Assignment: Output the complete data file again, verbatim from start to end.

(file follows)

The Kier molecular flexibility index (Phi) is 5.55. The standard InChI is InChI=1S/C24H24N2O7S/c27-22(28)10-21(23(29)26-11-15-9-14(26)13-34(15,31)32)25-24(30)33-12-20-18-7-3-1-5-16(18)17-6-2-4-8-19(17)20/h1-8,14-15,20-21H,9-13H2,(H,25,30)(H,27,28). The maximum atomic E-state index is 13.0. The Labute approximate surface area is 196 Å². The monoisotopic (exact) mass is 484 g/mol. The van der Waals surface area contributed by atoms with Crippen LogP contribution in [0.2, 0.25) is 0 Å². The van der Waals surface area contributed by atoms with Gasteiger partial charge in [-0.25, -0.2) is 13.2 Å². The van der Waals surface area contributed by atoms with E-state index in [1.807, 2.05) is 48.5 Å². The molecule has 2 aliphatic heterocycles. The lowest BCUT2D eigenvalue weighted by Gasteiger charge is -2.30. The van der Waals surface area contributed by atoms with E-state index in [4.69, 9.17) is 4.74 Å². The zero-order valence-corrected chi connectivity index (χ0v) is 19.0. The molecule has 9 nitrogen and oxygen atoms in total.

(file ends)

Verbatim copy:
The Kier molecular flexibility index (Phi) is 5.55. The standard InChI is InChI=1S/C24H24N2O7S/c27-22(28)10-21(23(29)26-11-15-9-14(26)13-34(15,31)32)25-24(30)33-12-20-18-7-3-1-5-16(18)17-6-2-4-8-19(17)20/h1-8,14-15,20-21H,9-13H2,(H,25,30)(H,27,28). The maximum atomic E-state index is 13.0. The Labute approximate surface area is 196 Å². The monoisotopic (exact) mass is 484 g/mol. The van der Waals surface area contributed by atoms with Crippen LogP contribution in [0.2, 0.25) is 0 Å². The van der Waals surface area contributed by atoms with Gasteiger partial charge in [-0.25, -0.2) is 13.2 Å². The van der Waals surface area contributed by atoms with E-state index in [1.807, 2.05) is 48.5 Å². The molecule has 2 aliphatic heterocycles. The lowest BCUT2D eigenvalue weighted by Gasteiger charge is -2.30. The van der Waals surface area contributed by atoms with E-state index in [4.69, 9.17) is 4.74 Å². The zero-order valence-corrected chi connectivity index (χ0v) is 19.0. The molecule has 9 nitrogen and oxygen atoms in total.